Bill Curry was a football coach for years before joining ESPN in 1997 as a college football analyst. His knowledge of the game and easy going personality have made him effective as a broadcaster and loved by all.
Prior to ESPN, Bill Curry spent 17 years (1980-96) as a head coach in the college ranks, accumulating a 79-98-4 record at Georgia Tech (1980-86), Alabama (1987-89) and Kentucky (1990-96). In 1989, Curry led Alabama to the SEC title. He also was the recipient of numerous honors, including ACC Coach of the Year (1985), SEC Coach of the Year (1987 and 1989), and the Bobby Dodd National Coach of the Year (1989).
Prior to his first head coaching assignment, Curry spent three seasons in the NFL (1977-79) as an assistant coach to Bart Starr and the Green Bay Packers. Curry played pro football from 1965 to 1974 with the Green Bay Packers (under the legendary Vince Lombardi), Houston Oilers, Baltimore Colts and Los Angeles Rams, and was an All-Pro center with the Colts in 1971 and 1972. A 1965 Georgia Tech graduate with a degree in industrial management, Curry also starred for the Yellow Jackets football squad from 1963-64.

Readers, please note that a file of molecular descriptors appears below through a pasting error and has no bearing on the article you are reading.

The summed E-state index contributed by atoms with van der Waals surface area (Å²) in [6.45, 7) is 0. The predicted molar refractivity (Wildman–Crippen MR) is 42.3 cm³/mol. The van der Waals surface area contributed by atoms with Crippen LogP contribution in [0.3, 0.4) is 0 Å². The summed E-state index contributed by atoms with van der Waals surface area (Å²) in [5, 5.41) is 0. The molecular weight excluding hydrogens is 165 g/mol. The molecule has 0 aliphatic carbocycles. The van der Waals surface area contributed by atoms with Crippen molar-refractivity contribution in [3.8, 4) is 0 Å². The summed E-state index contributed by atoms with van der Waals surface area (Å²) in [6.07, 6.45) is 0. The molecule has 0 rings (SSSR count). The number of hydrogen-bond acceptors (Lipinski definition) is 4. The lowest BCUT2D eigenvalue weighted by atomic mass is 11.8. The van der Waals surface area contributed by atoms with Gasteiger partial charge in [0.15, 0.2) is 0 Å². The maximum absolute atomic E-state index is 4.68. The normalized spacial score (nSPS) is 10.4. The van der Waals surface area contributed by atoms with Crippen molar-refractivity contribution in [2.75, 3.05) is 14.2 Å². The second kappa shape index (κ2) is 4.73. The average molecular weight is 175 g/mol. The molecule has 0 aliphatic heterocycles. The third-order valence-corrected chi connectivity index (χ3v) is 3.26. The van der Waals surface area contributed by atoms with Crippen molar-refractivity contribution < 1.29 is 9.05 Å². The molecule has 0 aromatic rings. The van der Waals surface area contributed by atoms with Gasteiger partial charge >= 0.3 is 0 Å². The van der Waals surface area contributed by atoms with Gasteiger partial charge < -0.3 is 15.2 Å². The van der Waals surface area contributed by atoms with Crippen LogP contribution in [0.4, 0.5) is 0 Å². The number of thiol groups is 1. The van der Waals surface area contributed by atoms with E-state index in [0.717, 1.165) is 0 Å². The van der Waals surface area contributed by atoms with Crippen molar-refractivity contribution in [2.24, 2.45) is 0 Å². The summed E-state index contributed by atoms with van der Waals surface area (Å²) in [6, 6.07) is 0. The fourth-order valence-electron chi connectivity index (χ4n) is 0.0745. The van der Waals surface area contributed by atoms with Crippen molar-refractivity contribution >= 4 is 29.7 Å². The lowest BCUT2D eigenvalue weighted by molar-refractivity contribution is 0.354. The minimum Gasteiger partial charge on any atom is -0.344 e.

Bill Curry is the former Chief Operating Officer of the National Consortium for Academic and Sports (NCAS) and continues to serve on their executive committee. Created by Richard Lapchick's Center for the Study of Sports in Society at Northeastern University, the NCAS's member schools (currently more than 160) agree to bring back former athletes of revenue-producing sports to complete their degrees at no cost. In turn, the former athletes participate in outreach and community services programs. To date, more than 13,000 athletes have returned to finish their degrees. The NCAS is based at Disney's Wide World of Sports complex in Lake Buena Vista, Fla.